Aid to Zelenskyy wrote that the move showed the government would not back down. “Blind” To make a mistake. But some critics say it is more of a political upheaval, and other politicians accused Corruption continues to hold its position.

By 2021, Transparency International ranks Ukraine 122 out of 180 countries for corruption, making it the worst criminal. Even on the eve of the Russian invasion, the United States and its European partners continued to put pressure on Zelenskyy to implement anti-corruption and rule of law reforms. The calls did not stop when the war began, but the legitimate focus was on supporting Ukraine’s struggle for Russia and providing military, humanitarian and economic assistance to Kyiv.

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Also in Ukraine, some of the government’s biggest critics have shifted their energy to greater warfare efforts, according to a survey of 169 anti-corruption experts. Answered in April 2022. About 47 percent reported feeling dangerous if they continued to fight corruption during the conflict.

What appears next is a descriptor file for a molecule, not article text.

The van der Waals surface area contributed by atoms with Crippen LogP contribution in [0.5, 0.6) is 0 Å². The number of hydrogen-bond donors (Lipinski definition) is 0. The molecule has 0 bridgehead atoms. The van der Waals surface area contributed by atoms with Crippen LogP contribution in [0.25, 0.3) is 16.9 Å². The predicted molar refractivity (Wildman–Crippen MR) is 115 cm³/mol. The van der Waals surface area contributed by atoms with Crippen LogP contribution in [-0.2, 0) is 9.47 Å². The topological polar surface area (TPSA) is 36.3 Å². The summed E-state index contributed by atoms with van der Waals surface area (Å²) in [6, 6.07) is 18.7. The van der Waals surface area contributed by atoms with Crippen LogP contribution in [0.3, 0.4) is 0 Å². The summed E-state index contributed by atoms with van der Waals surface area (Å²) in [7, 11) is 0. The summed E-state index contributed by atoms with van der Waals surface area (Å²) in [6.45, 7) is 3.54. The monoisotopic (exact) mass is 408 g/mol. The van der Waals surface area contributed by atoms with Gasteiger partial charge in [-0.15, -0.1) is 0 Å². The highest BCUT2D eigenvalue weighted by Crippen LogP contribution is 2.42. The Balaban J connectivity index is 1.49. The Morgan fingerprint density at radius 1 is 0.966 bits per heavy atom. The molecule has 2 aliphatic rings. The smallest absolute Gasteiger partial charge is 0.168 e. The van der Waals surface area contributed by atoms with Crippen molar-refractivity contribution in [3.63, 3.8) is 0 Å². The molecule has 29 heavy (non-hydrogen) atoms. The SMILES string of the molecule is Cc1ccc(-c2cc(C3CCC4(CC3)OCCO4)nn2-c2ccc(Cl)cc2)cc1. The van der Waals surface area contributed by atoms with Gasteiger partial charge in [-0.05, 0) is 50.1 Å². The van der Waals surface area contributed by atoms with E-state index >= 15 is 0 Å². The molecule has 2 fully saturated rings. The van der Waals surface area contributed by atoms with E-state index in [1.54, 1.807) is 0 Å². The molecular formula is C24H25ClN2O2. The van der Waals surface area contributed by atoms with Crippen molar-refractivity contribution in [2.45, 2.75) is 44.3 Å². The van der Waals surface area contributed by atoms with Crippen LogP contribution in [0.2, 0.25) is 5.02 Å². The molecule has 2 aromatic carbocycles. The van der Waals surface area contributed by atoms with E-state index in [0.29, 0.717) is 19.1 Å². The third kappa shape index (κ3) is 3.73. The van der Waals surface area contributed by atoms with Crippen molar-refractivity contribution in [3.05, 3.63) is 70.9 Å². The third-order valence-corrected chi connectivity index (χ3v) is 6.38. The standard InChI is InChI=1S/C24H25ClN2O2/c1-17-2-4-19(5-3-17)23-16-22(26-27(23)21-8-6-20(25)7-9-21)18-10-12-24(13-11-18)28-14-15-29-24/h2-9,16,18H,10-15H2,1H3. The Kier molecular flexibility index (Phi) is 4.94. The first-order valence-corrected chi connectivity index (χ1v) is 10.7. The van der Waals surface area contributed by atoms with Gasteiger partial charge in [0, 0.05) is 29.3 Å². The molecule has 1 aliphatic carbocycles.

It is true that wars and conflicts can deepen corruption. Ukraine is fighting for its existence as a state, so naturally that is a priority above all else. Government resources, attention and budget are all accumulated for that, which means that anti-corruption efforts and the rule of law reform are declining. In addition, war creates many opportunities for corruption by spending less time and attention on accountability and control.